Building Organs, On One Microchip At A Time

Bioengineers are developing microchips, about the size of a thumb, that can behave like human organs. Donald Ingber, director of the Wyss Institute for Biologically Inspired Engineering, discusses how the "organ-on-a-chip" works and why the technology could replace the animal model for drug testing.

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IRA FLATOW, HOST:

You're listening to SCIENCE FRIDAY. I'm Ira Flatow. When you think of a human organ, like maybe your heart or your stomach, you probably think of something slippery and meaty and seeping with bodily fluids and lined with intricate networks of arteries and veins. What probably does not come to mind is a crystal clear microchip as small as your thumb with a tiny network of chambers and membranes placed inside. But scientists at the Wyss Institute at Harvard University are engineering microchips to do just that - behave like human organs. And they've had some success with what they call the lung-on-a-chip, and they have now designed a human gut-on-a-chip. And they're looking into mimic even more organs with the hope of linking them all together one day and creating a human-on-a-chip.

So exactly - what exactly does a organ-on-a-chip do? How does it work? What can we learn about the human body from these chips? And will this new technology make testing drugs on lab rats obsolete? Very interesting question. Dr. Donald Ingber is a director of the Wyss Institute for Biological Inspired Engineering and a professor at the Medical Engineering School at Harvard University. He joins us from Boston. Welcome back to SCIENCE FRIDAY.

DONALD INGBER: Oh, it's my pleasure to be back.

FLATOW: I think the last time we talked here, you had gotten one organ out of the way. Now you're working on more.

INGBER: Yeah, many more.

FLATOW: Tell us about those. Which - how many more?

INGBER: Well, when we spoke, we - it was, I think, two years ago when we had published the lung-on-a-chip, the human breathing lung-on-a-chip. We just published the gut. We have a bone marrow-on-a-chip that we've been developing, kidney-on-a-chip. Kit Parker, who's at the Wyss Institute, has developed beating heart-on-a-chip. And we just received a major funding from DARPA, the Defense Advanced Research Projects Agency, to develop 10 different human organs, link them together, and develop an instrument that would automate analysis to effectively have a human body-on-a-chip, an instrumented human body-on-a-chip to hopefully replace animal testing over time.

FLATOW: So you can use these organs-on-chips and experiment on the effect of pharmaceuticals on them instead of lab rats?

INGBER: Yes, and there are ways we've been making, you know, headway looking at both toxicity and efficacy, which are the two - the FDA, who is a partner with DARPA in this effort, as is the NIH, the new NCATS, the new institute that's into translational finds at NIH. The FDA is very interested in toxicity of drugs, knowing, you know, before it gets to the clinic that there's a problem. But the drug companies want to know that, but they also want to know if the drug is going to be effective. And so we have partnerships beyond government funding agencies with pharmaceutical companies. And so we're exploring all of that.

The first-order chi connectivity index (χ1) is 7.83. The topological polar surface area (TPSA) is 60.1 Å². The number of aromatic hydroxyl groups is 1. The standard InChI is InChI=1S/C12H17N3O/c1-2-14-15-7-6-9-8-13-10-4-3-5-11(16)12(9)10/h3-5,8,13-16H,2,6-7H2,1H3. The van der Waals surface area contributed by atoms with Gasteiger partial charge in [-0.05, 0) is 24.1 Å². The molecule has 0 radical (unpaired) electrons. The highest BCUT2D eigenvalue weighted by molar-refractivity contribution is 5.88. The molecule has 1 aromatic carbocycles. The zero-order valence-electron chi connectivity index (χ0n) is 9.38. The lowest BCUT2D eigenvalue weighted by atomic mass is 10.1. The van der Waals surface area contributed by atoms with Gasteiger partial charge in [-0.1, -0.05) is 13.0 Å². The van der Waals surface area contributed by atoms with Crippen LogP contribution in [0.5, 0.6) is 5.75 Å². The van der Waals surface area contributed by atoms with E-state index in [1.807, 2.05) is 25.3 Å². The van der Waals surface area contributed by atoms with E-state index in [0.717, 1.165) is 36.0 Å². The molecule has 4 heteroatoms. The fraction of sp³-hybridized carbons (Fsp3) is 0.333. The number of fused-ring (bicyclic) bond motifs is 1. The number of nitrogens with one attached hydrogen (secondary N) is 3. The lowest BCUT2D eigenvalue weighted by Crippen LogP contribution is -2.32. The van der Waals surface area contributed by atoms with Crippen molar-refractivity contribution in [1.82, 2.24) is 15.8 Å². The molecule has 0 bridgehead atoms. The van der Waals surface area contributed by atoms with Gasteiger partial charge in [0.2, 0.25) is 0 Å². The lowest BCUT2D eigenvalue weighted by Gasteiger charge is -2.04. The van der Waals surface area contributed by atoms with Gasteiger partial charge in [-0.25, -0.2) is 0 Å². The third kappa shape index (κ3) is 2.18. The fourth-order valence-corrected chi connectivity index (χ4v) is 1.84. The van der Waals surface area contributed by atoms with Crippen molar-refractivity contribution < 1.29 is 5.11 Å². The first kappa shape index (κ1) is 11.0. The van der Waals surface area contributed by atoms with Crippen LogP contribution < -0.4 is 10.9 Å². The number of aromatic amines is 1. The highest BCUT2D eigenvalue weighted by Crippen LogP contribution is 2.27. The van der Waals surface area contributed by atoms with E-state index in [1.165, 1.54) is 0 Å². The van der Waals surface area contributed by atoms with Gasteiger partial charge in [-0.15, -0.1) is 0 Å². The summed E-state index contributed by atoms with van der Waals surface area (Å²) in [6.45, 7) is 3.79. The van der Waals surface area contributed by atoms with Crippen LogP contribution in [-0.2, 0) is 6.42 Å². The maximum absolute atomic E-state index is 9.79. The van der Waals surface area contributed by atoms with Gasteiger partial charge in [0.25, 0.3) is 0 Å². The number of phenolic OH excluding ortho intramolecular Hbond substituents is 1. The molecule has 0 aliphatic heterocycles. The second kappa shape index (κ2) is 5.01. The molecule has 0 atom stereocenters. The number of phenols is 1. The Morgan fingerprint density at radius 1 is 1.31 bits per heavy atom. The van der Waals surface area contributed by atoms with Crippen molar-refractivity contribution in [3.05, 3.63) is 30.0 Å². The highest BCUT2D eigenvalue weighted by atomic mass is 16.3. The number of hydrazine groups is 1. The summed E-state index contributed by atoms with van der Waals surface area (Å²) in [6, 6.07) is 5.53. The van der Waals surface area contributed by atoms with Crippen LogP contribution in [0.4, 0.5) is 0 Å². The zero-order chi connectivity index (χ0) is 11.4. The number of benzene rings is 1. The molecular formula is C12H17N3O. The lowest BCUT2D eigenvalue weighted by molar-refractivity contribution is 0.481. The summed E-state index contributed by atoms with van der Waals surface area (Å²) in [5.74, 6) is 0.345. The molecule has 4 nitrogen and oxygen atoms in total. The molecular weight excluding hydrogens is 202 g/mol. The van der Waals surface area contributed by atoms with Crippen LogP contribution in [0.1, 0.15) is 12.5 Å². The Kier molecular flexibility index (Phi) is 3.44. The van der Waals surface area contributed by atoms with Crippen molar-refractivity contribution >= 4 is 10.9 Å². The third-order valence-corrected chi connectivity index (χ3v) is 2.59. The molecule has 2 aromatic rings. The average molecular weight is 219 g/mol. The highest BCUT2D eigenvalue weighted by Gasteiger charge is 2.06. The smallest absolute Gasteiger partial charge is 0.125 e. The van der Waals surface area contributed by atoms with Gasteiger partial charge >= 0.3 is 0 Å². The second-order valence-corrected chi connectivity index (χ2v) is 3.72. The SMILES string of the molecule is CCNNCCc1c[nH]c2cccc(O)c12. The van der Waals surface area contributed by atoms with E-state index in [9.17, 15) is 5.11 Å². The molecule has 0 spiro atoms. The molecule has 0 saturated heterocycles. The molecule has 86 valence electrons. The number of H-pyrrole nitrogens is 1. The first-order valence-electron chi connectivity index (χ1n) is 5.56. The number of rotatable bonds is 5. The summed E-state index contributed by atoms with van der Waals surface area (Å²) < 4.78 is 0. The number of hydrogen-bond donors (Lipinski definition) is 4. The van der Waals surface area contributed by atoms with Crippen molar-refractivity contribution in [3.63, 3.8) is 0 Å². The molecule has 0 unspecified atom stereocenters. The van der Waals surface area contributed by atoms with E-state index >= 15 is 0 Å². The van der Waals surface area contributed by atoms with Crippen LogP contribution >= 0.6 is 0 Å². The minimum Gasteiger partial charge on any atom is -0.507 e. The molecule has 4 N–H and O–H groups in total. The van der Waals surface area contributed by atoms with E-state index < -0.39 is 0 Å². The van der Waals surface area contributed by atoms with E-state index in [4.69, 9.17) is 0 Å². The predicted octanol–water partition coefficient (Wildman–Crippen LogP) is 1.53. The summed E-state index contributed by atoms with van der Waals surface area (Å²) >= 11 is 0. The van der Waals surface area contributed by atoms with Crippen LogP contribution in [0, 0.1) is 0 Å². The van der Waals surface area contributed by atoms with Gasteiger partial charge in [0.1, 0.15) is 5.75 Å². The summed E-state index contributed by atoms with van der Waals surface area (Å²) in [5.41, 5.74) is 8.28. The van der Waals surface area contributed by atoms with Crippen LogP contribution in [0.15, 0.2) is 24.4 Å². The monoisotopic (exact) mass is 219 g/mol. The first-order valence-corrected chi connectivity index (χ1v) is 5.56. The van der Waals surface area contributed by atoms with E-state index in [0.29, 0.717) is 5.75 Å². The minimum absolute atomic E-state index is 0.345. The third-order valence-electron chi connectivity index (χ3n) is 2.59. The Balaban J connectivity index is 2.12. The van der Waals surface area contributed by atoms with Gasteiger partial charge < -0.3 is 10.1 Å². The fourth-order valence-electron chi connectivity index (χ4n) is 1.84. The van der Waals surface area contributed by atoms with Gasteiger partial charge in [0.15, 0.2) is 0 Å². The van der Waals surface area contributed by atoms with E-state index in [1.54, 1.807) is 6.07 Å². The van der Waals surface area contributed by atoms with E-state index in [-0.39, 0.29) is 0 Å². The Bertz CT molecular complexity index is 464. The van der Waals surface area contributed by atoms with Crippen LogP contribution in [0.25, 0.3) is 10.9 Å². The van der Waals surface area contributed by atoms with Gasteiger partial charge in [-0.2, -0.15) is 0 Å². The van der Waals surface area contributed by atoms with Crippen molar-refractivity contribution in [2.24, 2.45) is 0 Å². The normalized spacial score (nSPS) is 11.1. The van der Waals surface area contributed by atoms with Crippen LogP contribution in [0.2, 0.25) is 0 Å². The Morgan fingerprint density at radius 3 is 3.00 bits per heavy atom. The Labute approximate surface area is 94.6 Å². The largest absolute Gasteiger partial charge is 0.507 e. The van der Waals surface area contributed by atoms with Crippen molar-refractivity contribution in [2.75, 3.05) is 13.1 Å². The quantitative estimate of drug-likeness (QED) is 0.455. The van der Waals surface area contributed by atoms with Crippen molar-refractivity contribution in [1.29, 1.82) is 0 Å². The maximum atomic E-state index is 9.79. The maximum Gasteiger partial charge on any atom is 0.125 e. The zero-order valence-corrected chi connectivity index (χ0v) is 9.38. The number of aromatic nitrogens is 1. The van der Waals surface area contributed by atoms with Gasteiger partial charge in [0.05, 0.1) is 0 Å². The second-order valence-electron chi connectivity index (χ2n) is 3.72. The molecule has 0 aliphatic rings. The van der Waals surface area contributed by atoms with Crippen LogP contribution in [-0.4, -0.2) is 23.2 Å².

I think the important point for the audience is that there's a real major problem right now in the pharmaceutical industry, which is that the animal models really don't work. We know it's an ethical issue and that many animal lives are lost. And they, you know, they work to some degree, but there's still many, many cases, a surprisingly large number of cases where, you know, millions of dollars, hundreds of millions of dollars and years of development have gone through validating in animal models, and then it gets into the clinic and fails. And so the FDA recognizes this as a problem. Pharmaceutical companies recognize it.

DARPA has identified the need to accelerate drug development because of, you know, infectious disease threats, bio threats. When influenza epidemic happened, you know, in the last few years, it was very clear that we couldn't come up with a response as fast as we would like to. So this becomes an issue for the defense of the United States, both economically because of the pharmaceutical industry and in terms of true defense, in terms of threats. And so that's one reason that you're seeing all these agencies putting out funding opportunities in this area right now.

FLATOW: Mm-hmm. Sometimes a drug will fail because it affects negatively a part of the body that it's not supposed to. Well, if you have just individual organs like a lung or a kidney, and you test it out, how would you know how it might affect the rest of the body, let's say, on a whole animal?

INGBER: Well, that's the explicit reason we've moved to multiple organs, and the concept of this new funding opportunity is to have an instrument that would have 10 different organs representing the major systems. So, for example, you might deliver an oral drug to the gut, see it absorbed, watch it metabolize by the liver. It's being peed out by the kidney, and you're looking for its toxicity on the heart. Or you might deliver something by aerosol to the lung and do similar sorts of things. The important point is, in the body, as opposed to the way people usually test drugs with cells in dishes is, much like you said, they're multiple different organs, but more importantly, the level of drug is dictated by the drug being broken down by organs like the liver and being peed out by organs like the kidney while you're infusing it or absorbing it from your gut. And that really can't be tested in a regular old dish.